Even one of the most storied trophies in all of sports isn’t immune to America’s infrastructure woes.
While Chicago Blackhawks players were out on the ice savoring their Stanley Cup win on Monday night, championship-starved fans chanting “We want the cup.” Unfortunately for the fans, the cup wasn’t ready for them.
The Stanley Cup and “Keeper of the Cup” Philip Pritchard were still stuck in traffic, according to Reuters.
Pritchard needed a police escort to finally make it through the poor weather and gridlocked Chicago roads.
The traffic-delayed Stanley Cup was a high-profile opportunity for Associated Equipment Distributors president and CEO Brian McGuire to remind taxpayers and legislators of the need for increased transportation funding across the U.S. in order to get traffic in large metro areas like Chicago flowing smoothly once more.
McGuire called the Cup fiasco a “new low” for American infrastructure.
“As key congressional committees examine solutions to restore certainty to the federal highway program, the holy grail of professional sports trophies, the Stanley Cup, was delayed by traffic from reaching the 2015 NHL champion Chicago Blackhawks; our inadequate roads and bridges have reached a new low,” McGuire said.
“Our nation’s crumbling infrastructure has broad implications for the U.S. economy and international competitiveness, but it’s now impacted one of the sports world’s ultimate competitions. Continued inaction is unacceptable and—like a Stanley Cup champion—bold, fearless leadership is required for America to once again have a winning surface transportation system.”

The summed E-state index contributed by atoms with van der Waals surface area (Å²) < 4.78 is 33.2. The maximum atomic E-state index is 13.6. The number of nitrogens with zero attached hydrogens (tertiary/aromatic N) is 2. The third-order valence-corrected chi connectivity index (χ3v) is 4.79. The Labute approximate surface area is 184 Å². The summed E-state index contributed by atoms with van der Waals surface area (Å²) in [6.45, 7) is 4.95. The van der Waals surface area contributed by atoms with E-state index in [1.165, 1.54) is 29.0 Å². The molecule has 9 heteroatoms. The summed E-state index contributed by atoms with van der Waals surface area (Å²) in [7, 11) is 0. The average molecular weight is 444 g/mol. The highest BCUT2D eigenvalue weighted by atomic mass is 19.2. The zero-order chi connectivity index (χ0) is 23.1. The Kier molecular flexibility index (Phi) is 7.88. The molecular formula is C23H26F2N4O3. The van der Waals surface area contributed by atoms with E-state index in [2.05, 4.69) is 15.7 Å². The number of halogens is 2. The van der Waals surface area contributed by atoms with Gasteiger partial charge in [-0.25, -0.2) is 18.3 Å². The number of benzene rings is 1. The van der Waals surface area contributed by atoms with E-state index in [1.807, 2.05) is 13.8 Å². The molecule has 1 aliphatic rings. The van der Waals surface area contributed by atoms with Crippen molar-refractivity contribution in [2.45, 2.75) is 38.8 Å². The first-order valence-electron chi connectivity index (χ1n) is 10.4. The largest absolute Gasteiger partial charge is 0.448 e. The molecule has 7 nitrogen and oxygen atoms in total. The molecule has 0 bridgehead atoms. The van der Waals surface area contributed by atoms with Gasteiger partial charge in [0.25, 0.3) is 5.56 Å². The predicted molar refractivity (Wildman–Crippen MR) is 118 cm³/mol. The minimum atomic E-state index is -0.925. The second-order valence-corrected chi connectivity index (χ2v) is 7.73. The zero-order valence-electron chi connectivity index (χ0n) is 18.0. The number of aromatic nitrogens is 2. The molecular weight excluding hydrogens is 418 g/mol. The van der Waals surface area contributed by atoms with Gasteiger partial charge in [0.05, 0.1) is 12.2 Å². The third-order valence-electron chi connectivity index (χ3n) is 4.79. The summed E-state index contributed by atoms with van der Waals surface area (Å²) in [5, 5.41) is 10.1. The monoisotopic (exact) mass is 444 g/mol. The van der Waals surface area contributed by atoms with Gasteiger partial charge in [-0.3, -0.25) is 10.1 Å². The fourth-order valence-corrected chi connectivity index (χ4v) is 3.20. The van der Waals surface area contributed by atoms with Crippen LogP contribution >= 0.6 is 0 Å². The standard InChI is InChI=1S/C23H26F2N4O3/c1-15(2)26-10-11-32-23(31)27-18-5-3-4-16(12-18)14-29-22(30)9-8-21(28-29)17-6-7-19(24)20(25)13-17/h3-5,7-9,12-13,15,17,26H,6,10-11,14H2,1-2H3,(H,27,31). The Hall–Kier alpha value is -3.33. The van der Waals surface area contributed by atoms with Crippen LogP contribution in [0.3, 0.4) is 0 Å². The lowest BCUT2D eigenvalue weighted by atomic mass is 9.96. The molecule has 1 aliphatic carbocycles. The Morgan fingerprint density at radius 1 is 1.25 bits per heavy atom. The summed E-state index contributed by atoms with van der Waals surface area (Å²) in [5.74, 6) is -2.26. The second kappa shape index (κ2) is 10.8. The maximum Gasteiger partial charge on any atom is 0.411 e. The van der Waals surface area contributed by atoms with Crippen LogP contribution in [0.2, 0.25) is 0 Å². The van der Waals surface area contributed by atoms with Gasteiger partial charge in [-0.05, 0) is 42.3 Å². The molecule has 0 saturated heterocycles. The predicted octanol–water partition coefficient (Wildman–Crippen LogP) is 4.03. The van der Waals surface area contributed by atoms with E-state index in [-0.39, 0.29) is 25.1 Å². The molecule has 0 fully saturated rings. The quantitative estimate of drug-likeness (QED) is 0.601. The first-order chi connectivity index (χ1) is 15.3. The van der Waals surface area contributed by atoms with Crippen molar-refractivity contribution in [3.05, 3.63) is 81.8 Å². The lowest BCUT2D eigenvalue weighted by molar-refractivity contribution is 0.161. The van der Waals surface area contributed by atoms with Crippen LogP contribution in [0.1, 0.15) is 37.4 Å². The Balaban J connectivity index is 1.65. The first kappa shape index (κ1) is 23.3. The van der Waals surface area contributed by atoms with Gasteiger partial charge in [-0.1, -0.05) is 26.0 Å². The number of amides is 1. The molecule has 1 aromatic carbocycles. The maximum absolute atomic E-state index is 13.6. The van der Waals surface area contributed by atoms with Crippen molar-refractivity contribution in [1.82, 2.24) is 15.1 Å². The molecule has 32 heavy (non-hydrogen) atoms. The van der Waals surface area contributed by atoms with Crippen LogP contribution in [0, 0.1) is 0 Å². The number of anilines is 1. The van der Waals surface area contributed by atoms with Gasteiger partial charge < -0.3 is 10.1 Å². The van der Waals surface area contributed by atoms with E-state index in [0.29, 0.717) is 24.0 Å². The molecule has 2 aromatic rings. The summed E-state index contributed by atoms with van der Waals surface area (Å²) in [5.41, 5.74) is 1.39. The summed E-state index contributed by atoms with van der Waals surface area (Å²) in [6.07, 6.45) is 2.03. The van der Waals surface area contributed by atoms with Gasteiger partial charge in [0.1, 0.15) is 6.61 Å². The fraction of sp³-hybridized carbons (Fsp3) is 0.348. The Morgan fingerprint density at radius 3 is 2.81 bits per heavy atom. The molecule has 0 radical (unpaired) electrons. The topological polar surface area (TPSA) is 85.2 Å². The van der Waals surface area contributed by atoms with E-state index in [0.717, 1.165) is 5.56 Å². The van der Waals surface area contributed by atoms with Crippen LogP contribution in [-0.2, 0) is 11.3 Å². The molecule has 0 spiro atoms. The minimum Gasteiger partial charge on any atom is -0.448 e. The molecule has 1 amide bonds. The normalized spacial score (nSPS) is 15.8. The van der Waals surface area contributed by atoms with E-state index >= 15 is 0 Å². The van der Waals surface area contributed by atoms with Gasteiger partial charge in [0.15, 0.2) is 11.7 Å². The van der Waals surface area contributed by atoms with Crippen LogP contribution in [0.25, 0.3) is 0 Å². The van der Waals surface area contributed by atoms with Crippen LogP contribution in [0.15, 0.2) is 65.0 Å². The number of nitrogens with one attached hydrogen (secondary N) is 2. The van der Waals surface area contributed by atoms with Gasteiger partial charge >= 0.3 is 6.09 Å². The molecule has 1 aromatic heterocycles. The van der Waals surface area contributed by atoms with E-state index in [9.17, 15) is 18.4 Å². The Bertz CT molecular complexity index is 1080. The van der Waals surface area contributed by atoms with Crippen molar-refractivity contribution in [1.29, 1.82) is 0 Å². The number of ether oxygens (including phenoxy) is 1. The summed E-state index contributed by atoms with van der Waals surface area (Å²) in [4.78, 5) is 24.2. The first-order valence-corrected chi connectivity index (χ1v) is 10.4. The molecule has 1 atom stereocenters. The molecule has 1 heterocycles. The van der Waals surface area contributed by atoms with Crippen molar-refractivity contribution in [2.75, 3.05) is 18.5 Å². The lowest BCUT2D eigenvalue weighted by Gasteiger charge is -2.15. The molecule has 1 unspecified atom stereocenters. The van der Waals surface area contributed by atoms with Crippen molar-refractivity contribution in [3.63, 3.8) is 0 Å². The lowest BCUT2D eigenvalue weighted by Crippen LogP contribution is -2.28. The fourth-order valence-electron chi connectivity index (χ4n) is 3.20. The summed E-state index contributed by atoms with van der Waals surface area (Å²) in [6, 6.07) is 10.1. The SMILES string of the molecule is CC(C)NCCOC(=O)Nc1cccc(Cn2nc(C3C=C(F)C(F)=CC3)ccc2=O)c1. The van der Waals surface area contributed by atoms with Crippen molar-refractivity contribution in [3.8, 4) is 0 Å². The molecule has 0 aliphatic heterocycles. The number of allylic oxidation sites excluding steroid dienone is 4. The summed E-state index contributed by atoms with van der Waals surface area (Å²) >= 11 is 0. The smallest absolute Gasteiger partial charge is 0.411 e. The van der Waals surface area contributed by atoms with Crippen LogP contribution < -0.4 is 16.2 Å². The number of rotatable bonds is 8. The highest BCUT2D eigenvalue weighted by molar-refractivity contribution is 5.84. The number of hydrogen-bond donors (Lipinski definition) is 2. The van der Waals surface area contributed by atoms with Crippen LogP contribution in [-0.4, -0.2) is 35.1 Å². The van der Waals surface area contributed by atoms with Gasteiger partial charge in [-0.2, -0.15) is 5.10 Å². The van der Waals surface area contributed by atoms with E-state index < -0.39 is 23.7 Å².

It’s not the first time proponents for increased highway funding have taken to sports metaphors to get their message across. In May, the U.S. transportation chief himself, Sec. Anthony Foxx, said it would take a Lebron James-like legislator to pass a long-term highway bill.
No such King James appeared and on May 29, President Obama signed a two-month extension for highway funding. Earlier this month, the House passed a $55 billion spending bill for transportation and housing, but Obama has threatened to veto the bill because it is $9.7 billion less than what the administration’s GROW American Act would provide.